The college's canons were committed to making sure that St Stephen's thrived, and wanted to be remembered as part of it. They often gave their service books to the college when they died.
In the 1380s, Canon Adam Chesterfield gave 'a great missal' to be used in the morning mass. Missals contained all the prayers and other notes needed to say high mass, and sat on the altar. They could be highly decorated, like the one shown here, used at neighbouring Westminster Abbey.
Chesterfield's specification suggests that he wanted to be remembered every morning when his book was used.
Other members of the English church were familiar with the canons through shared work in government. One of the men who knew the college well in the mid-fifteenth century was William Lyndwood, bishop of St Davids. He had written a new comprehensive handbook of English church law, the 'Provinciale', which was to be the guiding textbook for the next three centuries.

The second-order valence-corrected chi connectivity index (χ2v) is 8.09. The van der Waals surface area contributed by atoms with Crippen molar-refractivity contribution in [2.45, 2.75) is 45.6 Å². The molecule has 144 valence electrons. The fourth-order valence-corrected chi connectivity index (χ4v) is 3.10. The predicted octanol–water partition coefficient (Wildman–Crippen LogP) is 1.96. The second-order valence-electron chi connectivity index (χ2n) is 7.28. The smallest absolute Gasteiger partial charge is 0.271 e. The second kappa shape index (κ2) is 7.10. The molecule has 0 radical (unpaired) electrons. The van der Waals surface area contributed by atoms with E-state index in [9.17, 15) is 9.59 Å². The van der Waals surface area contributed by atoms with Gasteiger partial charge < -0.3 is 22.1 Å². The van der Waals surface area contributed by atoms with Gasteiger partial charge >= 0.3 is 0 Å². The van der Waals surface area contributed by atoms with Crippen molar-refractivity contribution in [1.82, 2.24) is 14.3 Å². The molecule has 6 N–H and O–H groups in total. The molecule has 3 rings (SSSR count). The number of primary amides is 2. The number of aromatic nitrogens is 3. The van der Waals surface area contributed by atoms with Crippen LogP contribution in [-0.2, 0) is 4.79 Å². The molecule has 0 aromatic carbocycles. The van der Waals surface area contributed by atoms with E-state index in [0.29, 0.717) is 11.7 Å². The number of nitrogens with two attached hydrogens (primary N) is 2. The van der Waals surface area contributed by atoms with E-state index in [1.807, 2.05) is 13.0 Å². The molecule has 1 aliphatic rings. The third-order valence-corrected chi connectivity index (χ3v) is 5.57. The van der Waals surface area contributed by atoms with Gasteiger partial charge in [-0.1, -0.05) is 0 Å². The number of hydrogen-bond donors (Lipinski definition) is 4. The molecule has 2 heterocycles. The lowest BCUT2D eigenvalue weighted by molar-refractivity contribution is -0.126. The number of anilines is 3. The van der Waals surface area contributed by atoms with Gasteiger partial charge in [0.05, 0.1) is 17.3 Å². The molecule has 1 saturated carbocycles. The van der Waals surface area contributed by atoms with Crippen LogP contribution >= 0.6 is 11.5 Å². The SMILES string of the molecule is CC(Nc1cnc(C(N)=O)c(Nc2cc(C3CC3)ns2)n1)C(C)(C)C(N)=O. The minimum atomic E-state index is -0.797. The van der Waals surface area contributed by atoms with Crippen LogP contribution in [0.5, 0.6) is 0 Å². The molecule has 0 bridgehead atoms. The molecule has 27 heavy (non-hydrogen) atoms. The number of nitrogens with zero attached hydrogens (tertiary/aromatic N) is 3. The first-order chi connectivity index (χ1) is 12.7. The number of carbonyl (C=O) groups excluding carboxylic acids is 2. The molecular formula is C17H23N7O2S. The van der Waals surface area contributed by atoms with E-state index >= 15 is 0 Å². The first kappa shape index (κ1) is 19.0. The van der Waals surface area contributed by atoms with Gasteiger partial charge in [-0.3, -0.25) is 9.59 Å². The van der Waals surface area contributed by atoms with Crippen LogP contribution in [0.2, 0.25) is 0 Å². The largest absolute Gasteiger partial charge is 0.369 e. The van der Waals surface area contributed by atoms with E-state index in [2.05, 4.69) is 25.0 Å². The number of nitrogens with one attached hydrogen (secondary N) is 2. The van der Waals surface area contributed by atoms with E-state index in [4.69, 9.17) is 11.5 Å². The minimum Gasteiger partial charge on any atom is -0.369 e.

He left his own copy to St Stephen's and asked that it be chained in the library or the vestry, so that other copies could be checked against it for accuracy. The canons would have found it useful in their legal work for the king, and other lawyers could also come to use their copy.
Image 1: A page from the Littlyngton Missal, made in 1383-84, and presented by Abbot Nicholas Litlyngton to Westminster Abbey, suggests the potential scale and splendour of such books. Westminster Abbey, MS 37, f.225v. © Dean and Chapter of Westminster
Image 2: Books were precious, and often kept chained up. University of Kansas, Kenneth Spencer Research Library, MS D84. © University of Kansas